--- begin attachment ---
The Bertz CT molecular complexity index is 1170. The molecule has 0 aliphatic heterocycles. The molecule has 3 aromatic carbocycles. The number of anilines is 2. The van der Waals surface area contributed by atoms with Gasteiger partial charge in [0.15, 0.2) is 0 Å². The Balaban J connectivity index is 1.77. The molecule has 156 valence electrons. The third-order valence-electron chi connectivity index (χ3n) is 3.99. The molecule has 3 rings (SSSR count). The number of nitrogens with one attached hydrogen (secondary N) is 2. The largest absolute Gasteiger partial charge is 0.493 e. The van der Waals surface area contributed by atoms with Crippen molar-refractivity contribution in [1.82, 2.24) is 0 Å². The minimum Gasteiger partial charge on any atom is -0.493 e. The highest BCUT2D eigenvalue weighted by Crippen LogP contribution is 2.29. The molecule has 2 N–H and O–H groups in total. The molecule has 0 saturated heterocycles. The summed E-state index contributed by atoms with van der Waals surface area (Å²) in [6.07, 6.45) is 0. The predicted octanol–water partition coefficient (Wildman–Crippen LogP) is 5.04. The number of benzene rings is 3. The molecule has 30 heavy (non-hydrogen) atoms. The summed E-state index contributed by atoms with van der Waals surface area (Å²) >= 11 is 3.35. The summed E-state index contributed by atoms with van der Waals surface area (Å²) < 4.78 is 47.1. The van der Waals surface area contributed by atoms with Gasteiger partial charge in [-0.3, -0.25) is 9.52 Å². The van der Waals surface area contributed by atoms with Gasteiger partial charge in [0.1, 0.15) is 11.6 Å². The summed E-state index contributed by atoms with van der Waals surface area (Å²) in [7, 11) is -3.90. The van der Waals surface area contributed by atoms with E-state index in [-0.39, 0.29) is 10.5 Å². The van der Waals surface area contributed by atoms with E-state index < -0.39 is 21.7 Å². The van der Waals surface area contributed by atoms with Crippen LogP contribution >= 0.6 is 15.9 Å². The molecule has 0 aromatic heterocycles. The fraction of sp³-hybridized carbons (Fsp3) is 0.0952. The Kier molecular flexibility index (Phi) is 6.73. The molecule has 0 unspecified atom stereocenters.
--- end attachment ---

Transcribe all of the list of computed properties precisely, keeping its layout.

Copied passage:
The Bertz CT molecular complexity index is 1170. The molecule has 0 aliphatic heterocycles. The molecule has 3 aromatic carbocycles. The number of anilines is 2. The van der Waals surface area contributed by atoms with Gasteiger partial charge in [0.15, 0.2) is 0 Å². The Balaban J connectivity index is 1.77. The molecule has 156 valence electrons. The third-order valence-electron chi connectivity index (χ3n) is 3.99. The molecule has 3 rings (SSSR count). The number of nitrogens with one attached hydrogen (secondary N) is 2. The largest absolute Gasteiger partial charge is 0.493 e. The van der Waals surface area contributed by atoms with Crippen molar-refractivity contribution in [1.82, 2.24) is 0 Å². The minimum Gasteiger partial charge on any atom is -0.493 e. The highest BCUT2D eigenvalue weighted by Crippen LogP contribution is 2.29. The molecule has 2 N–H and O–H groups in total. The molecule has 0 saturated heterocycles. The summed E-state index contributed by atoms with van der Waals surface area (Å²) in [6.07, 6.45) is 0. The predicted octanol–water partition coefficient (Wildman–Crippen LogP) is 5.04. The number of benzene rings is 3. The molecule has 30 heavy (non-hydrogen) atoms. The summed E-state index contributed by atoms with van der Waals surface area (Å²) >= 11 is 3.35. The summed E-state index contributed by atoms with van der Waals surface area (Å²) < 4.78 is 47.1. The van der Waals surface area contributed by atoms with Gasteiger partial charge in [-0.3, -0.25) is 9.52 Å². The van der Waals surface area contributed by atoms with Gasteiger partial charge in [0.1, 0.15) is 11.6 Å². The summed E-state index contributed by atoms with van der Waals surface area (Å²) in [7, 11) is -3.90. The van der Waals surface area contributed by atoms with E-state index in [-0.39, 0.29) is 10.5 Å². The van der Waals surface area contributed by atoms with E-state index < -0.39 is 21.7 Å². The van der Waals surface area contributed by atoms with Crippen LogP contribution >= 0.6 is 15.9 Å². The molecule has 0 aromatic heterocycles. The fraction of sp³-hybridized carbons (Fsp3) is 0.0952. The Kier molecular flexibility index (Phi) is 6.73. The molecule has 0 unspecified atom stereocenters.